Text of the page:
Seeds will thrive in almost any container as long as it has drainage for excess water. April and May is the perfect time to start seeds indoors and you can keep costs down by using recycled containers. You can make your own plant pots!
Why Make your own Plant Pots?
- they are free
- many of them can be planted directly into the ground where they will dissolve. This has 2 benefits – easier for you to plant and better for the plants as you are not damaging the roots.
- they are uniform in size so you can pack a lot of them into a tray with no wasted space allowing you to grow a lot in very little space.
Basic Supplies you may Need:
- potting soil
- pencil, markers
- scissors, tape
- plastic tablecloth
So let’s explore some ideas for pots
1. Make your own plant pots from Toilet Paper Rolls
- make short slits in several places on one end, then fold the bottom in to make a base
- add potting soil and plant a few seeds. Lettuce would be a great idea!
- Keep upright by putting several in a recycled container.
- Plop these seedlings in their cardboard rolls, directly into the ground on or after May 24th.
Kids will enjoy this crafty way to use toilet paper rolls. Check out this easy to follow video of a similar idea or read our simple steps below.
2. Make your own plant pots from newspapers
- build your own paper pots with sheets of newspaper
- cut a full newspaper (folded open) into long strips approx 10-12 cm (4-5 inches) long
- wrap this long strip of newsprint around a glass or piece of wood approximately 6 cm (3 inches) wide
- Fold the bottom inward for a base
- if your strips are wide, fold the top down inside a bit
- add potting soil and a few seeds. How about one or two tomato seeds?
- these paper pots can go straight into your outdoor garden bed or into a patio container on or after May 24th
3. Use Recycled cardboard or plastic juice boxes
- cardboard, plastic juice boxes, yogurt, or fast food containers also make excellent containers for starting small seeds.
- Parents – carefully punch a few small holes in the bottom of any plastic or hard cardboard container for drainage!
- If the bottom isn’t flat, just place them together and fasten them with packing tape to make a ‘group home’ for them so they are stable.
- IMPORTANT – remove the seedlings carefully from these containers and put them directly into a prepared hole in your soil. Don’t plant the hard cardboard or plastic ones directly into the ground and of course, when you’re done with them, just rinse out the cardboard or plastic containers and discard in your recycling bin.
More Recycling Ideas – RHS Campaign for School Gardening – Reduce the Use of Plastic
Other creative ideas for making your own plant pots
- Egg cartons
- Dixie cups, coffee cups (any kind of cup made of paper)
- Cereal boxes (or other light cardboard)
- muffin papers (used or new) in a muffin pan
- stale ice cream cones
Label Your Seed Pots!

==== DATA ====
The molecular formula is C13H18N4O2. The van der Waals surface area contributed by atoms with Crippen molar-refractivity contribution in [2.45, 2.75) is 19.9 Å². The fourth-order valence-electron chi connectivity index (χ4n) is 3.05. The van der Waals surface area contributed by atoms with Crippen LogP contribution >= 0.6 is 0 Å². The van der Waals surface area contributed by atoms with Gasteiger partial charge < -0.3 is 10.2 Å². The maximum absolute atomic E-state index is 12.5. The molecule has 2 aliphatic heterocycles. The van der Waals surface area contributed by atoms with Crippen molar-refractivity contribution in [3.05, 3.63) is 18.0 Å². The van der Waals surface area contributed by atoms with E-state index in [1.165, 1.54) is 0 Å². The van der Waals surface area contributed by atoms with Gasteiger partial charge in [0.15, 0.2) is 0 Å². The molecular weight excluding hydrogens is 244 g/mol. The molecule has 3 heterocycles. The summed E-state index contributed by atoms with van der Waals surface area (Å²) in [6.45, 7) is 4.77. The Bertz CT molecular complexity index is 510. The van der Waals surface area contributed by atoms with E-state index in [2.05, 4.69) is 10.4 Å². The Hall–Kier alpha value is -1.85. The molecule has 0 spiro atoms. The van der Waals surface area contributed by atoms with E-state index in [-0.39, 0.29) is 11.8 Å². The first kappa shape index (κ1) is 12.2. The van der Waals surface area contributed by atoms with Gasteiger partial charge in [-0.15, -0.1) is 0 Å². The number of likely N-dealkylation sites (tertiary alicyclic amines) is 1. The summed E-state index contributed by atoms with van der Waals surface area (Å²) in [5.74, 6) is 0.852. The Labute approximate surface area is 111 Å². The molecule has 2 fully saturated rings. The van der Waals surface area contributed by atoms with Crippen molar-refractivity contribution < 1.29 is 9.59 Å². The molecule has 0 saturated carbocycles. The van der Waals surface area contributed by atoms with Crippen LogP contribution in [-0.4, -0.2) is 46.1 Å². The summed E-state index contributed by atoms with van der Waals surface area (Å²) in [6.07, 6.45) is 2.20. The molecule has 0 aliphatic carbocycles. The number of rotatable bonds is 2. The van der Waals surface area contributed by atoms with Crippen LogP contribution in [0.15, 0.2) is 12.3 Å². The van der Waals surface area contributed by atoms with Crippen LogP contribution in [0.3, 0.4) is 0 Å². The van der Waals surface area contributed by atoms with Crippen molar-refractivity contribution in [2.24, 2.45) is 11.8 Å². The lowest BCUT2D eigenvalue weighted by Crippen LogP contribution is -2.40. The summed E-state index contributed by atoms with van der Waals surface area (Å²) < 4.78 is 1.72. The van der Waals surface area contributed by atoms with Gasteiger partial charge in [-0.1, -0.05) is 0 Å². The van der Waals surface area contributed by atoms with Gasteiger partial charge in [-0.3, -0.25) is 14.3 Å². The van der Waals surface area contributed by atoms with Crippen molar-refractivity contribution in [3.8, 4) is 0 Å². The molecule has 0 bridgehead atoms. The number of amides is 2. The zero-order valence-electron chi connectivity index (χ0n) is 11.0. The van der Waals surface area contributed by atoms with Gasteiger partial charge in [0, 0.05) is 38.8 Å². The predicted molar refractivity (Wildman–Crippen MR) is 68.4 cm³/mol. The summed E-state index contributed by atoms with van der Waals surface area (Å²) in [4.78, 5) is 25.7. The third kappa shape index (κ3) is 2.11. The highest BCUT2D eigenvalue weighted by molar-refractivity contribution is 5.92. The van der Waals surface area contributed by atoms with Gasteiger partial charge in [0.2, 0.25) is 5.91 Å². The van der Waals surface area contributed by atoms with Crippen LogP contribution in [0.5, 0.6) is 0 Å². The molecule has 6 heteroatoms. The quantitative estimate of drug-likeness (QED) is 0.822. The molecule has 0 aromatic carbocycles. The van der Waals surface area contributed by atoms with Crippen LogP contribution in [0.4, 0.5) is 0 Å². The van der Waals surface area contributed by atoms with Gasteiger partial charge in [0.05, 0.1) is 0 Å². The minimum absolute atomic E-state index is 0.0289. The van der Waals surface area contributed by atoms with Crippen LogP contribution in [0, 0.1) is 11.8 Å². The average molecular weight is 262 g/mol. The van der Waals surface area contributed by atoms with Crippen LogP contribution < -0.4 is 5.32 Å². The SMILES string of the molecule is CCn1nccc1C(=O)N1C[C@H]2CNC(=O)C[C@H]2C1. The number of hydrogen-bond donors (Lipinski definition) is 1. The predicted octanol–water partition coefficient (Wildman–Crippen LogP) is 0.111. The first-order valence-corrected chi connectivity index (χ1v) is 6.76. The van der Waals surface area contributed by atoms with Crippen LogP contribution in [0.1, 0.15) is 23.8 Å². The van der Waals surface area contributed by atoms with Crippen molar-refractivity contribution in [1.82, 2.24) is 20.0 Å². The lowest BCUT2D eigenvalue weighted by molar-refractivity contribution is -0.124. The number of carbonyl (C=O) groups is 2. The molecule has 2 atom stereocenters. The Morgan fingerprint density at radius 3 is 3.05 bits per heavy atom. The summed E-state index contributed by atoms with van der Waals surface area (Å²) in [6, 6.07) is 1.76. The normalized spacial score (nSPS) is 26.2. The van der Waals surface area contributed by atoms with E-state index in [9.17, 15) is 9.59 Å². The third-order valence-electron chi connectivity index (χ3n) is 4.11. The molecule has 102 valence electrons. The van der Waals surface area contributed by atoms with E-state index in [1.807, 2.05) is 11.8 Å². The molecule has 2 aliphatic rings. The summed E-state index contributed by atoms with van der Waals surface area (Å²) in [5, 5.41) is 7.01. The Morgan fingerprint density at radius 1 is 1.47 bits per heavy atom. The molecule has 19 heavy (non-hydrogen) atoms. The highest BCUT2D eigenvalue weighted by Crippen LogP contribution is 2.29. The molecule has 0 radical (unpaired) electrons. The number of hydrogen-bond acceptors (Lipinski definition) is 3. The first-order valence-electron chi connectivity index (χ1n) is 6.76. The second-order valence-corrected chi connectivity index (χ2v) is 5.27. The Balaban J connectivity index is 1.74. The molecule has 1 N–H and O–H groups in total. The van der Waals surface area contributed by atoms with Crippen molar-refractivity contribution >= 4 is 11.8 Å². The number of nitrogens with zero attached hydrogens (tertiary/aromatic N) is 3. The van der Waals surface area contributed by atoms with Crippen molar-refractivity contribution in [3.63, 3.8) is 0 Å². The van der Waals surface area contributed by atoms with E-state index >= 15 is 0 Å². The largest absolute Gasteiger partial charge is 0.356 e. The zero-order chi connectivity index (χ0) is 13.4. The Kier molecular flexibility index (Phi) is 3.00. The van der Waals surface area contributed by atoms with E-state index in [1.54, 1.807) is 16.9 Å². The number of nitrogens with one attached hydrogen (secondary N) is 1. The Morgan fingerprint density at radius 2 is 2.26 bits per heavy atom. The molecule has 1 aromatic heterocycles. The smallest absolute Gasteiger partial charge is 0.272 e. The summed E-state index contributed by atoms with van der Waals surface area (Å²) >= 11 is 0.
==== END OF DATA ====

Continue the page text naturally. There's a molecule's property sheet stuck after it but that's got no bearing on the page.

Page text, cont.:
You can make plant labels with old popsicle sticks or old plastic spoons or cut up pieces of old window blinds. Use a permanent marker and write the name for each pot. Depending on what pot you’re using, kids can also decorate the pots or labels with their own coloured markers.
Your garden will look organized and you can remember where and what you planted. Remember that when seedlings appear, it can be very confusing to identify which plant is which.
Care for your seedlings
Once you have planted your seedlings in their little pots, set them in your brightest window with a waterproof tray under them. A boot tray or rimmed cookie sheet would work well.
Check them every few days. Poke a finger into the soil. If it’s dry, add water. It’s important for little seedlings to not dry out but you also don’t want to drown them. I find they need water every 3-4 days.
After planting in the ground
Even after you plant in the garden after May 24th, keep an eye on the weather. If evening temperatures are expected to be cold you will need to protect those little seedlings.
If you have just a few plants, you can use recycled plastic pop bottles with the bottom carefully cut off and the bottle cap removed. Place this over as many seedlings as will fit to keep it snug and warm overnight. Be sure to remove in the early morning so you don’t cook them when the sun comes out as it becomes very warm inside the upturned bottle.
Another alternative is to cover the entire bed of young plants with a very light plastic tablecloth or an old cotton sheet. That will help hold in some of the leftover heat from the soil. Again, don’t forget to take the cover off in the morning!
Enjoy this activity to make your own plant pots with your family and see how enthused the children are by what they grow this year. It’s fun for kids to learn how to grow things and they may eat more vegetables too!
Recycling turns things into other things which is like MAGIC!
Thank you to contributors – Master Gardener Agnes Burroughs and tomato-grower extraordinaire Jennifer Smout. Images Credit- Jennifer Smout.
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